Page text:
The vast majority of patients with a CURB-65 score of 0 or 1 can be discharged. However, the BTS considers additional factors that are adversely related to prognosis to be important in deciding whether patients require in-patient treatment or not, irrespective of their CURB-65 score. These include:

    • Hypoxaemia (SaO2 <94% or PaO2 <8 kPa) regard less of FiO2.
    • Bilateral or multi-lobe involvement on the chest radiograph.
    • Presence of a co-existing disease e.g. Congestive cardiac failure, chronic renal failure
    • Age over 50 years

Some elderly patients with no adverse factors (other than age) will require admission solely for social reasons.

Learning Bite

The CURB-65 score should not be used in isolation to risk stratify patients

Management

General management

Patients should be given the following advice(1):

  • rest
  • drink plenty of fluids
  • stop smoking

Patients discharged from the ED should be advised to see their GP for review within 48 hours or sooner if clinically indicated.

Specific management

Antibiotics

Local guidelines should be adhered to but listed below are pragmatic antibiotic regimes that the BTS support.

Patients with low severity pneumonia that are either discharged or admitted (for social reasons or because of significant co-morbidities) and most with moderate severity pneumonia should be prescribed oral antibiotics if they are able to swallow:

Amoxicillin 500mg po tds for 1 week is the preferred regime. Clarithromycin 500mg po tds for one week is an alternative if the patients is allergic to penicillin and Levofloxacin can be used for patients allergic to both drugs mentioned above.

Admitted patients with low and moderate severity pneumonia that are unable to swallow should be given intravenous antibiotics:

Admitted patients with severe pneumonia

Patients with severe pneumonia should be given intravenous antibiotics as soon as possible after the diagnosis made:

The BTS guidelines recommend Co-amoxiclav 1.2g plus Clarithromycin 500mg for 7-10 days as an appropriate first line treatment. However, local resistance patterns and other factors may mean that some hospitals recommend alternative first line therapy. In this situation local guidelines should be followed.

If penicillin allergic:
Cefuroxime plus Clarithromycin

If penicillin and clarithromycin allergic:
Levofloxacin orally

Learning Bite

Antibiotics should be started in the ED as soon as possible after the diagnosis is made (usually on chest radiography) and within 4 hours of arrival in all cases. Local antibiotic guidelines should be followed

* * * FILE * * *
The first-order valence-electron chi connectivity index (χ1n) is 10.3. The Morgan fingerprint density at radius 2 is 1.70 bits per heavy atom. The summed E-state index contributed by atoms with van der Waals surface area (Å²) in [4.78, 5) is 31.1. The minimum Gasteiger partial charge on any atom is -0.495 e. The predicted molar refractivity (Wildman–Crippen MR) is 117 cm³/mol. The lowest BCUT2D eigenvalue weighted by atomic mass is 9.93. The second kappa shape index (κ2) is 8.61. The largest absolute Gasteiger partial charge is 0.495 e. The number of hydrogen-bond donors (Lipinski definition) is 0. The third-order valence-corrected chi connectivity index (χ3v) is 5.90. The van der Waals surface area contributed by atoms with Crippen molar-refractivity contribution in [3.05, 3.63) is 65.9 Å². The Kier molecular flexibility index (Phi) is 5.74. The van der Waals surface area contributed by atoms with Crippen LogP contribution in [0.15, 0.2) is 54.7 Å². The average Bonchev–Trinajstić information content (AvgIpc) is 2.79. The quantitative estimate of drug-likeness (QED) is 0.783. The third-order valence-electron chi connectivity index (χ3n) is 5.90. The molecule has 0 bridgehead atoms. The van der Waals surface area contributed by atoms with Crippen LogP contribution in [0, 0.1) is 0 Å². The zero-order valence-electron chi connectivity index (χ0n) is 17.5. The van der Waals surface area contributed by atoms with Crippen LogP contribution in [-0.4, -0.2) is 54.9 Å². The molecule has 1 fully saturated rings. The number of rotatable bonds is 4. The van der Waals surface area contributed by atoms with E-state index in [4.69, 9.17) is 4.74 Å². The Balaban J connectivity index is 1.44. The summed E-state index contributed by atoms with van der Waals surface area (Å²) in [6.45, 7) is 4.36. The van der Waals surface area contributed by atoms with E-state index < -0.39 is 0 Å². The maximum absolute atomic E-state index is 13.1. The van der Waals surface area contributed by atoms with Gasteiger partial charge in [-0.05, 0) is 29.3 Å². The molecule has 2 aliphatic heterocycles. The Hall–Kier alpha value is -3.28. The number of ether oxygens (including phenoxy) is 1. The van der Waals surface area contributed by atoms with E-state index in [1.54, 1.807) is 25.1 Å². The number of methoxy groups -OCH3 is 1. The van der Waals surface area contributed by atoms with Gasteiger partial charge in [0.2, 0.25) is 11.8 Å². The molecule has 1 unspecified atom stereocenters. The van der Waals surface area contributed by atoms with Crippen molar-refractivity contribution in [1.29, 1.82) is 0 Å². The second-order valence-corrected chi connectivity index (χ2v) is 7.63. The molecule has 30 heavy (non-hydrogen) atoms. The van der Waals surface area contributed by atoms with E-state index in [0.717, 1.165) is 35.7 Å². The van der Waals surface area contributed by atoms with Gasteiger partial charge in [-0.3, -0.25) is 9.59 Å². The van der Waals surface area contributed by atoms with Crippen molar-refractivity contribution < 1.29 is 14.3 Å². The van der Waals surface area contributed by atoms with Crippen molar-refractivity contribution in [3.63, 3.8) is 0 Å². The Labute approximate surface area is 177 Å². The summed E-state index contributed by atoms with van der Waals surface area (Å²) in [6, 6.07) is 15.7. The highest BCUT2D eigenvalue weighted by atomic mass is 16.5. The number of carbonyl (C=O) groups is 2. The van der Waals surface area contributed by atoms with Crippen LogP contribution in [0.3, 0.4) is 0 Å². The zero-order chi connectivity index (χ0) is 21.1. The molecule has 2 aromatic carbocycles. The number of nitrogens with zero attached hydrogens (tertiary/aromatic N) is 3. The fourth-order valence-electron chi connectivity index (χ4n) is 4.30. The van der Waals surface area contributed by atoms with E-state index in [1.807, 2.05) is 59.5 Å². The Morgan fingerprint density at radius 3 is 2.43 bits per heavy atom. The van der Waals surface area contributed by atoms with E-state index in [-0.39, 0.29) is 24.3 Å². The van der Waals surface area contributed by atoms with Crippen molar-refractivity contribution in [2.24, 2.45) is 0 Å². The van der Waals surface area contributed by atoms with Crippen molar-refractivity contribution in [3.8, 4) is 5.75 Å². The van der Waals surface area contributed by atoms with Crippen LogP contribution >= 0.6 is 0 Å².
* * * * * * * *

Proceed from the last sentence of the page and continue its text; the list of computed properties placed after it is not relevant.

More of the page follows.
Oxygen

The BTS oxygen guidelines3 should be followed. Oxygen should be prescribed and administered if the oxygen saturations are below 94% on air or the arterial oxygen tension PaO2 is less than 8kPa.

Steroids

Steroids are not recommended in the routine treatment of pneumonia of any severity.

Chest physiotherapy

Classical chest clearance techniques are not routinely recommended for patients admitted with pneumonia but may have a place in patients with pre-existing lung conditions.

NIV

CPAP and NIV have not been demonstrated to improve mortality in patients with respiratory failure secondary to pneumonia and their routine use is not recommended.

Para-pneumonic effusions

Para-pneumonic effusions are found in up to a half of all patients admitted with CAP. Thoracocentesis is recommended in all cases to identify those that are infected (empyemas).

Where there is evidence that the pleural aspirate is infected (clear but pH<7.2 or cloudy /pus) a pleural drain should be inserted.

Prognosis & Followup strategies

Follow up

A letter should be sent to the GP recommending that a chest radiograph be repeated 6 weeks after completion of treatment for the following patient groups:

  • Persistence of symptoms or signs.
  • Patients at higher risk of malignancy (especially smokers and those aged over 50 years).

Safety pearls and Pitfalls

Pitfalls

  • Applying CAP guidelines to children, immunosuppressed patients or patients with COPD.
  • Decision making based on the CURB-65 score alone.
  • Prescribing intravenous antibiotics for all patients.
  • Failure to send sputum samples before antibiotics are administered.
  • Failure to recognise the patient with sepsis.

References

  1. British Thoracic Society Guidelines for the Management of Community Acquired Pneumonia in Adults. 2009 Guidelines. Thorax 2009;64:(suppl III)
  2. Guest JF, Morris A. Community-acquired pneumonia: the annual cost to the National Health Service in the UK. Eur Respir J. 1997;10(7):1530-4
  3. ODriscoll B, Howard LS, et al on behalf of the British Thoracic Society. Guideline for emergency oxygen use in adult patients. Thorax 2008;(63):suppl VI
  4. Campbell SG, Marrie TJ, et al. Utility of blood cultures in the management of adults with community acquired pneumonia discharged from the emergency department. Emerg Med J. 2003;20(6):521-3
  5. Campbell SG, Marrie TJ, et al. The contribution of blood cultures to the clinical management of adult patients admitted to the hospital with community-acquired pneumonia: a prospective observational study. Chest. 2003;123(4):1142-50.
  6. Hodkinson HM; Evaluation of a mental test score for assessment of mental impairment in the elderly. Age Ageing. 1972 Nov;1(4):233-8.
  7. Lim W.S., M.M. van der Eerden et al. Defining community acquired pneumonia severity on presentation to hospital: an international derivation and validation study. Thorax 2003;58:377 382.
  8. Rivers E, Nguyen B et al. Early Goal-Directed Therapy in the Treatment of Severe Sepsis and Septic Shock. N Engl J Med. 2001 Nov 8;345(19):1368-77.
  9. Shapiro N, Howell M et al. Serum Lactate as a Predictor of mortality in Emergency Department patients with infection. Ann Emerg Med. 2005;45(5):524-528